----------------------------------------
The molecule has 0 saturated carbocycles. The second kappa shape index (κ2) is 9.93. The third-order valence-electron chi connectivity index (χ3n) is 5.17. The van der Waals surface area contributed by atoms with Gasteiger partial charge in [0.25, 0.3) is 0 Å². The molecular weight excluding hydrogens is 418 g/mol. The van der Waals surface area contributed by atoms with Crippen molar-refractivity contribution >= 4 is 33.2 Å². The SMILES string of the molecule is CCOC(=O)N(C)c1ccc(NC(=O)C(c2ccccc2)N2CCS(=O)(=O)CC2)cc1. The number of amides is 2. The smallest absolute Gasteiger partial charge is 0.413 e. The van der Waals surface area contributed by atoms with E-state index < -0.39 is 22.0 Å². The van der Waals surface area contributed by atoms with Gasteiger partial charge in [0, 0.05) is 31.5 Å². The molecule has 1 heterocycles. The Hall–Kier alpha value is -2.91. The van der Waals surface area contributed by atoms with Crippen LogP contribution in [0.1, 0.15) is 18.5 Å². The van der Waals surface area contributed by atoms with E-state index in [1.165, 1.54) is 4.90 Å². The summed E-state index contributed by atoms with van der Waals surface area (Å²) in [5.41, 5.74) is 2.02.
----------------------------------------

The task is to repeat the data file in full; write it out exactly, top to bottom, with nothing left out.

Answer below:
The molecule has 0 saturated carbocycles. The second kappa shape index (κ2) is 9.93. The third-order valence-electron chi connectivity index (χ3n) is 5.17. The van der Waals surface area contributed by atoms with Gasteiger partial charge in [0.25, 0.3) is 0 Å². The molecular weight excluding hydrogens is 418 g/mol. The van der Waals surface area contributed by atoms with Crippen molar-refractivity contribution >= 4 is 33.2 Å². The SMILES string of the molecule is CCOC(=O)N(C)c1ccc(NC(=O)C(c2ccccc2)N2CCS(=O)(=O)CC2)cc1. The number of amides is 2. The smallest absolute Gasteiger partial charge is 0.413 e. The van der Waals surface area contributed by atoms with E-state index < -0.39 is 22.0 Å². The van der Waals surface area contributed by atoms with Gasteiger partial charge in [0, 0.05) is 31.5 Å². The molecule has 1 heterocycles. The Hall–Kier alpha value is -2.91. The van der Waals surface area contributed by atoms with Crippen LogP contribution in [0.1, 0.15) is 18.5 Å². The van der Waals surface area contributed by atoms with E-state index in [1.165, 1.54) is 4.90 Å². The summed E-state index contributed by atoms with van der Waals surface area (Å²) in [5.41, 5.74) is 2.02.